Despite rather weak counter-claims that it started in Holland, St Andrews is regarded as the conceptual home of the game. The naturally formed Scottish coastal margin or links land, created over thousands of years by the receding sea, was used by locals as common land for the grazing of animals or drying clothes. By the sixteenth century the game of golf began to take shape and direction here. Even before 1457, when the Scottish Parliament tried to ban the game, golf or a distant relative of it was enjoyed on these links. Mary Queen of Scots was known to enjoy the odd round. It was not until 1895 that a second course to the Old, the New, was laid out by the R&A. The Jubilee course came next in 1897.
The sandy peninsula next to the town of St Andrews was gifted to the people by King David in 1123 and, despite once being sold by an unscrupulous and bankrupt Town Council for rabbit breeding, it remains the property of St Andrews citizens. St Andrews golf courses are, therefore, essentially municipal, allowing anyone to play providing they can obtain a ballot or tee time. For the Old Course, this requires a handicap certificate and a deal of patience.
The Royal and Ancient Golf Club of St Andrews, set in its honey-coloured citadel overlooking the 1st and 18th holes of the Old Course, is, along with USGA, the ruling body of golf world-wide. The men-only clubhouse built in 1854, may only be entered by invitation.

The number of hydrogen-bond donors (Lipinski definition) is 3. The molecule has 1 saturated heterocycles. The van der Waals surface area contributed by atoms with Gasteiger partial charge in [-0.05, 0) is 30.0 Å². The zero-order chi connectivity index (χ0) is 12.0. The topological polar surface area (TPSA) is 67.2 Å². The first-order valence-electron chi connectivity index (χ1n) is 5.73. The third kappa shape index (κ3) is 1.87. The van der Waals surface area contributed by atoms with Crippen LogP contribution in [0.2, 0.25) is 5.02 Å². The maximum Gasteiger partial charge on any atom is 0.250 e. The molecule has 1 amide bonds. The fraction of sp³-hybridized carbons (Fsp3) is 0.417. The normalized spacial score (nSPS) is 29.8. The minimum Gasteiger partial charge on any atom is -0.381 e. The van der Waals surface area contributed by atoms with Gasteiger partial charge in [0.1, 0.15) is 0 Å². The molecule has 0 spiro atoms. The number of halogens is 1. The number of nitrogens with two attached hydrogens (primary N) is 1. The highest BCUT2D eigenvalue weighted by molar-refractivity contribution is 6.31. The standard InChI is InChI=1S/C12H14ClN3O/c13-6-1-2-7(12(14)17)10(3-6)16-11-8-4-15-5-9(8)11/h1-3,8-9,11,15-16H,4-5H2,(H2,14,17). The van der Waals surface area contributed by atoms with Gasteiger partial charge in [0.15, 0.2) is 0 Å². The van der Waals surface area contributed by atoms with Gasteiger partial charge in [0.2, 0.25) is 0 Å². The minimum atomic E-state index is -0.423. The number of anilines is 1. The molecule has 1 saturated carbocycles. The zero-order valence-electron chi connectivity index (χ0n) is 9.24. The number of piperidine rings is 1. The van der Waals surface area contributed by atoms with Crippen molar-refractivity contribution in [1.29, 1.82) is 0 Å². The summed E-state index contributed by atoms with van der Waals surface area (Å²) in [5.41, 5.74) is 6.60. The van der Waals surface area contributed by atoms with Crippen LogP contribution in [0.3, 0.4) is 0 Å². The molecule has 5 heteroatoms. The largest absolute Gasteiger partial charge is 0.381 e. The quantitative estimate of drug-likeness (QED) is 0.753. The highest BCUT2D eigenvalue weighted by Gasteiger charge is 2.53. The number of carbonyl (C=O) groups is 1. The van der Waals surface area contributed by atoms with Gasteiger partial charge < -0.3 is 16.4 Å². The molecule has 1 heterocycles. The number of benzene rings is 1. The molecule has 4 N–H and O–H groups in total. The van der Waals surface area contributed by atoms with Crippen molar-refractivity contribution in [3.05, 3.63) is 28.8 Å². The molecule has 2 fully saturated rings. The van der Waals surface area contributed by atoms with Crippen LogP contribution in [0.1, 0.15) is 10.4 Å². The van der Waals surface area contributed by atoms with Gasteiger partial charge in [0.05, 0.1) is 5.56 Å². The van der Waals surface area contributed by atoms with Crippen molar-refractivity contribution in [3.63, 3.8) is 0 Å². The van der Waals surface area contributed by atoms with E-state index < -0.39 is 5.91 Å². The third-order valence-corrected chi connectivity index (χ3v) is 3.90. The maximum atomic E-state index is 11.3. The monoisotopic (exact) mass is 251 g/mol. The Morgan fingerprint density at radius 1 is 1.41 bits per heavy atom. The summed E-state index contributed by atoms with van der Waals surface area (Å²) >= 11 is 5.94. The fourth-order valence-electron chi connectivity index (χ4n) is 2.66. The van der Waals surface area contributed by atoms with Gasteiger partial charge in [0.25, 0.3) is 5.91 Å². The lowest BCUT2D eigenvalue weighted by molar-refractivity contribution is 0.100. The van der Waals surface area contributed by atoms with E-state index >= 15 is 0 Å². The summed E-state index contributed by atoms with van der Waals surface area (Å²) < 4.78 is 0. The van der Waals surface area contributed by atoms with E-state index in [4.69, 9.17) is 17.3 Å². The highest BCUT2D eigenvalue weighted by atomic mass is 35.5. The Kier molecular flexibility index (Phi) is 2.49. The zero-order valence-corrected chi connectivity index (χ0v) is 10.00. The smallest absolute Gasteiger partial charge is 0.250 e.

It may be hard for non-golfers to fully grasp the significance of St Andrews to the game of golf, but most will enjoy a tour aroud the well-presented British Golf Museum, situated behing the Royal and Ancient clubhouse. The museum has taken a potentially 'stuffy' subject for non-golfers and brought it to life with the use of audio-visual and hands on presentations.
There are plenty of interesting shops in St Andrews' Market Street or South Street, which form part of a useful circuit that takes in the best stores the town offers. For lunch there are several good places such as the Italian oriented Little John's or the more wholefood oriented Brambles. The best evening meals are perhaps found in the Babur, an exceptional Indian Restaurant. In mid-August every year, the length of South Street and part of Market Street is given over to Scotland's oldest surviving medieval market, the Lammas Fair. Stalls and booths are established along with carnival rides during what was once the Celtic Festival of Autumn.
The St Andrews Sea-life Centre, close to the Golf
Museum, is ideal for children with many of the species found in the North Sea as
well as more exotic specimens. St Andrews Museum in Doubledykes Road, tells the heritage
of this unique city and is worth seeking out. Another good excursion for children,
just outside St Andrews, is Craigtoun Country Park where a mock Dutch village is
surrounded by a large boating pond. A miniature railway, dubbed the Rio Grande, runs
along the western side of the park and there are play areas with inflatable castles,
trampolines, a putting and bowling green and cafes. There are also gardens, glasshouses
and flower and shrub beds. Next to the park is the Duke's Course, an 18 hole parkland
layout and St Andrews' latest golfing venue overlooking the town and the more famous
links below. To the north of St Andrews is Guardbridge and Leuchars, dominated by
the important RAF base.
Thursday, December 26th, 2019